From next year the national data collection on domestic abuse will, for the first time, include those aged 75 and over.
This comes after Age UK revealed that more than 80,000 older people aged 60 to 74 have suffered from domestic abuse since November 2019.
The charity welcomed the news, adding that it is an important step towards making our society a safer and more supportive one for very old people who experience domestic abuse.
Caroline Abrahams, charity director at Age UK said: ‘Domestic abuse affects people of all ages so it’s high time that the oldest victims are recognised and brought in from the cold in this way.
‘What gets measured gets done’ they say, so this shift offers the hope that in future, services to prevent domestic abuse and help its victims will become much more sensitive to the needs of very old people.
‘It also opens up opportunities to raise the awareness of professionals who are well placed to identify older people who may be affected by domestic abuse, such as hospital doctors and nurses.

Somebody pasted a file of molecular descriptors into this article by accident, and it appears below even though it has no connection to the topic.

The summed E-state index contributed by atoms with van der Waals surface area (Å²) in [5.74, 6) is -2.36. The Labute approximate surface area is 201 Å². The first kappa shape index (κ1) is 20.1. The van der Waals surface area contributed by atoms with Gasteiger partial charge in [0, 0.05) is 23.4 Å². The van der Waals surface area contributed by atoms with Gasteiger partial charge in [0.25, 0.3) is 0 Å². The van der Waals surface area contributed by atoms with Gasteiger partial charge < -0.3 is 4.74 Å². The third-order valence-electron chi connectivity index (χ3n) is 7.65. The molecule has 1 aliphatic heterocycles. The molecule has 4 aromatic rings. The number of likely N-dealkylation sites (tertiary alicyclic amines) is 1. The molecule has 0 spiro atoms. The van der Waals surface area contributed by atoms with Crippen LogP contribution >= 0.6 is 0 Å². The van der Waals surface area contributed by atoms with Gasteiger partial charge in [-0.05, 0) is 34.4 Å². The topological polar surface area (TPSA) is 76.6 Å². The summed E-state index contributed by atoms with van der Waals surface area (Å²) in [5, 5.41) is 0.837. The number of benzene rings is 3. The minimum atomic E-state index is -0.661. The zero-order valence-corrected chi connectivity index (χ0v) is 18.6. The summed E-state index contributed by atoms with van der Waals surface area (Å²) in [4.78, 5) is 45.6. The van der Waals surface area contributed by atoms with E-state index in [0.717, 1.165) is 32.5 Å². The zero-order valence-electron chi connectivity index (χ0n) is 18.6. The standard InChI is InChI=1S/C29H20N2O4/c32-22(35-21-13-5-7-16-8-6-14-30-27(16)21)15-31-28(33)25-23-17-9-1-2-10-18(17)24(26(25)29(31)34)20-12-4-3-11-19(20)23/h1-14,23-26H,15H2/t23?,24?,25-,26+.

‘Sometimes, for example, domestic abuse first comes to notice when an older person is admitted to hospital, and it becomes clear they are frightened to go home.
‘We look forward to working with the Office for National Statistics to help design research approaches that effectively capture the experiences of 75s and over and enable their voices to be heard.
‘Many of us will find it rather extraordinary that until now, there has been a cut off at age 74 for collecting data on experiences of domestic abuse. Arbitrary age limits are by definition ageist and have no place in the modern world, but better late than never and it’s good that this one is going now.’
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